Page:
EPRI has been working with utilities in the United States to digitalize wind assets and develop a physics-based machine-learning hybrid model to identify gearbox damage and extend the life of gearboxes.
Wind turbine gearbox replacement cost can be as much as US$350,000. But EPRI’s physics-based AI early damage detection model, tested on WEC Energy Group, Southern Company and other utility’s wind fleets, may reduce repair cost to US$15,000-US$70,000.
As utilities work to support decarbonization goals, and incorporate or maintain more renewables into their portfolios, the reliability of those sources becomes vital to grid sustainability. So, when a major wind turbine component – like a gearbox – prematurely fails, production is lost, downtime can be prolonged and utilities’ operation and maintenance (O&M) costs increase.
In 2020, wind energy generation worldwide was 730 GW. It is predicted to reach 1455 GW by 2030 and 2434 GW by 2050, according to the 2020 International Renewable Energy Agency Global Renewables Outlook: Energy Transformation 2050.
With deployment of more wind turbines worldwide, R&D activities are increasingly important to ensuring the long-term reliability of turbine components, including the wind turbine gearbox. The gearbox converts low-speed rotations received from blades into higher speeds required by generators for electricity production (Figure 1).
Electric Power Research Institute (EPRI) data and research show that the current gearbox cumulative failure rate during 20 years of operation is estimated to be in the range of 30% (best case scenario) to 70% (worst case scenario). The annual failure rate of gearboxes between 1-10 years of age is 0.8% to 2.3%, with an industry average of 1.6% (Figure 2).
Engineers and operators are constantly searching for ways to avoid failures and the high costs associated with them – a full gearbox (Figure 3) replacement can cost as much as US$350,000. But if a damaged bearing within a gearbox is identified early, the repair may only cost US$15,000-US$70,000.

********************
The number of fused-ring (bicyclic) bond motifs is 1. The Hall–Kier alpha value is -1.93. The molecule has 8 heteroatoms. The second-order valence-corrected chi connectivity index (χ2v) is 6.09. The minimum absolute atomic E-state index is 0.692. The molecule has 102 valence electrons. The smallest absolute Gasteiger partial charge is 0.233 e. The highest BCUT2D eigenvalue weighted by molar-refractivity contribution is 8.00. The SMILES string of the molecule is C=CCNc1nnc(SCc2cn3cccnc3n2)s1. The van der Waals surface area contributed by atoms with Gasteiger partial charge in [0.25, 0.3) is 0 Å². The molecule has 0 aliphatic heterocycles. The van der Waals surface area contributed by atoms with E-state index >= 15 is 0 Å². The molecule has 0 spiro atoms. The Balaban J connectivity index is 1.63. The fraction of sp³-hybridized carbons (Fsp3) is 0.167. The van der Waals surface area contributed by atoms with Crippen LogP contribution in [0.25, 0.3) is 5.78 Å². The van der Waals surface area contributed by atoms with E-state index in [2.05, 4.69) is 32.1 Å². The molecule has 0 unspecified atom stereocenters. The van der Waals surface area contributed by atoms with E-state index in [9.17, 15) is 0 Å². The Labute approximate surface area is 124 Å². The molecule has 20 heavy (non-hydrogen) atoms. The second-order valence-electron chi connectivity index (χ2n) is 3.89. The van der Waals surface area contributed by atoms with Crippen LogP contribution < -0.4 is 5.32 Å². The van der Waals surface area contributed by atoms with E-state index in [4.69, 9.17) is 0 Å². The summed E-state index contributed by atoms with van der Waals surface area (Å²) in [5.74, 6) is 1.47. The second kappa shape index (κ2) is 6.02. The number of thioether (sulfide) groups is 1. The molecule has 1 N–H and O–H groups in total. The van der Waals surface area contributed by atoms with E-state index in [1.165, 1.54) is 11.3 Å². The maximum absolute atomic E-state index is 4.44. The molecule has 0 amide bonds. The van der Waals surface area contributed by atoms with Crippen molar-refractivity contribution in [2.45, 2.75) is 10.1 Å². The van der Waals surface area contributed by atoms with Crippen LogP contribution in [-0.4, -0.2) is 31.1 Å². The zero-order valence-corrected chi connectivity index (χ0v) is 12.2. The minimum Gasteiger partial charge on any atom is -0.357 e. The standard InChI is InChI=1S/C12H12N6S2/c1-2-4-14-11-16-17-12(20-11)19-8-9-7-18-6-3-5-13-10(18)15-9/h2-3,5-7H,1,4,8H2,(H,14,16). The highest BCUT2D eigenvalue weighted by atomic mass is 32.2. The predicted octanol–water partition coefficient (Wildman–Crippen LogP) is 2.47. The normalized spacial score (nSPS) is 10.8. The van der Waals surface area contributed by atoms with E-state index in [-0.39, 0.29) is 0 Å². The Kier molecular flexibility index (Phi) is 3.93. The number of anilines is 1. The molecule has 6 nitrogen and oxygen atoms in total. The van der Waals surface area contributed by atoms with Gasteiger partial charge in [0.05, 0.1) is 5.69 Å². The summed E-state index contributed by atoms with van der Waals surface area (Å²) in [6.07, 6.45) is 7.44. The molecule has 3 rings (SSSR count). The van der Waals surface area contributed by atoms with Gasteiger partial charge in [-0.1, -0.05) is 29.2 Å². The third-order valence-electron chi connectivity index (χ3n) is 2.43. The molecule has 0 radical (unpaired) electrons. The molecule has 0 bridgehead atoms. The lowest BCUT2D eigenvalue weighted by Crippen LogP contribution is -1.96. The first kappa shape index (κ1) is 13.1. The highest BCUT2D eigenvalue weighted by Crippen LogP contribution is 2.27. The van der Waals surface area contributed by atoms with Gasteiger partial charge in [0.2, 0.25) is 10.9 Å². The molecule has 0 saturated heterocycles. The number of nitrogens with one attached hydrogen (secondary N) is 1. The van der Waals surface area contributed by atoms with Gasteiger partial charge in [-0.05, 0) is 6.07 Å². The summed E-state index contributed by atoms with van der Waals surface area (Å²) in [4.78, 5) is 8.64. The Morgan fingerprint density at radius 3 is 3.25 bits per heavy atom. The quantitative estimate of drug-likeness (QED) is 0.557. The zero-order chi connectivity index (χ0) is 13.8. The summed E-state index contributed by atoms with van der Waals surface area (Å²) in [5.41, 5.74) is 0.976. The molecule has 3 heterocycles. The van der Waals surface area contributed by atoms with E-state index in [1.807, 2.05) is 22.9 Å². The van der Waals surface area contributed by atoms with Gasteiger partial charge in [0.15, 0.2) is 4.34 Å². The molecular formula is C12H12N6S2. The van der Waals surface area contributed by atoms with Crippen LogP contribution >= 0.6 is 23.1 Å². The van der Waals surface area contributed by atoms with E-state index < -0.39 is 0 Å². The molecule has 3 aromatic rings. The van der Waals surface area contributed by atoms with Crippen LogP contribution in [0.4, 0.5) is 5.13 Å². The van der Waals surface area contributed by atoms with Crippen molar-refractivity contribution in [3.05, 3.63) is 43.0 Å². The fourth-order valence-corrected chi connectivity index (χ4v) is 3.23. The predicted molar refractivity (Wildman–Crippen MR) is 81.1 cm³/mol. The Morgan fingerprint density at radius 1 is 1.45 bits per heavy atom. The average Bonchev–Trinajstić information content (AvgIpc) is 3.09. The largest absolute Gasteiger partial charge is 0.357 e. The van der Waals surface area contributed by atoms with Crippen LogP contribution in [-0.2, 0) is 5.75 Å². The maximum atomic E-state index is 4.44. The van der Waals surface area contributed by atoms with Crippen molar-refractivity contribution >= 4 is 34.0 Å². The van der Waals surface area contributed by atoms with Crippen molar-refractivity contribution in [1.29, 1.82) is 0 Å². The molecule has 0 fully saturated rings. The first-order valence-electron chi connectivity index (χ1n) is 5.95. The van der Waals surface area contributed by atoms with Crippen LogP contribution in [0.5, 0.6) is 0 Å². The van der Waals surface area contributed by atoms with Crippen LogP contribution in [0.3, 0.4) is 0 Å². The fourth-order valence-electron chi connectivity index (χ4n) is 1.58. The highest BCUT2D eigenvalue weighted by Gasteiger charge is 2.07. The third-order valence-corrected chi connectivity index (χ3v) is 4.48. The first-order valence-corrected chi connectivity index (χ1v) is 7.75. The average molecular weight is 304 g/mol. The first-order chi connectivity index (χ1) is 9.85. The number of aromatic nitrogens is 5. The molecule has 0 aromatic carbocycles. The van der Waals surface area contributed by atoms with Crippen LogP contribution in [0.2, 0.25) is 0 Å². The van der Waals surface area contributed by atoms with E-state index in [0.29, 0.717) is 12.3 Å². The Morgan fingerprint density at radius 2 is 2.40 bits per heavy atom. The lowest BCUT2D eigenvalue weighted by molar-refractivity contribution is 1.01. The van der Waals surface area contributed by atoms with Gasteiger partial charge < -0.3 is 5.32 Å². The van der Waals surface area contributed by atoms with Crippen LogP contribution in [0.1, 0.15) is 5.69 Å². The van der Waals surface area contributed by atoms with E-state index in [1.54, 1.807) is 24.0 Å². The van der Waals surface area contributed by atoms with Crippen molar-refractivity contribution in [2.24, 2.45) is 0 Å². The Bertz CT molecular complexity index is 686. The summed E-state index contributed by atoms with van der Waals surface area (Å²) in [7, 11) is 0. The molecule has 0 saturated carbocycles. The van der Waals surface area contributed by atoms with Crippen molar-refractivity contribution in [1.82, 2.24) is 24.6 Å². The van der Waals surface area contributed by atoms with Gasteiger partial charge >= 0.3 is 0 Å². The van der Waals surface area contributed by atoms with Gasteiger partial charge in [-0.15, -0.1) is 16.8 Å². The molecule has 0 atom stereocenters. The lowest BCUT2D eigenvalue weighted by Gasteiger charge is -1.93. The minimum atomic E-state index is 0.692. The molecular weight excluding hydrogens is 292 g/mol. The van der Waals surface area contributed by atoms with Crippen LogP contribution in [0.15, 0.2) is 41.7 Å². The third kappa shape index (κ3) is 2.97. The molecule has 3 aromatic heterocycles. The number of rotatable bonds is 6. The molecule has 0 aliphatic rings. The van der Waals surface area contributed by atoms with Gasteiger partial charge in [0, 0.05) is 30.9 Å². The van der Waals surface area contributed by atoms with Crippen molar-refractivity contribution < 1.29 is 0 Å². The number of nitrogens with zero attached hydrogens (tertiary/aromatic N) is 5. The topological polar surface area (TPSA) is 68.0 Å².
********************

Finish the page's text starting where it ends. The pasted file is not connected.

EPRI has been working with utilities in the U.S. to digitalize wind assets and develop a physics-based machine-learning hybrid model to identify gearbox damage in its early stages and extend the life of gearboxes. Initially, physics-based models were used to detect failures. These models use equations to analyze gearbox material microstructure and properties for damage but are only about 60% accurate and cannot model and simulate a full gearbox system, its components, and their associated failure modes.
Combining machine learning with physics-based models for the wind turbines adds historic failure information and macro factors into the equation, such as wind speed, temperature, pressure, real-time power generation, etc. This brings a higher level of confidence in predicting the probability of gearbox damage and improves overall model accuracy.
EPRI researched and developed a physics-based and machine learning hybrid model solution after reviewing 10 different methods. In collaboration with utilities and operators, EPRI then successfully tested these early damage detection models not only on gearboxes, but also on main bearings and generators.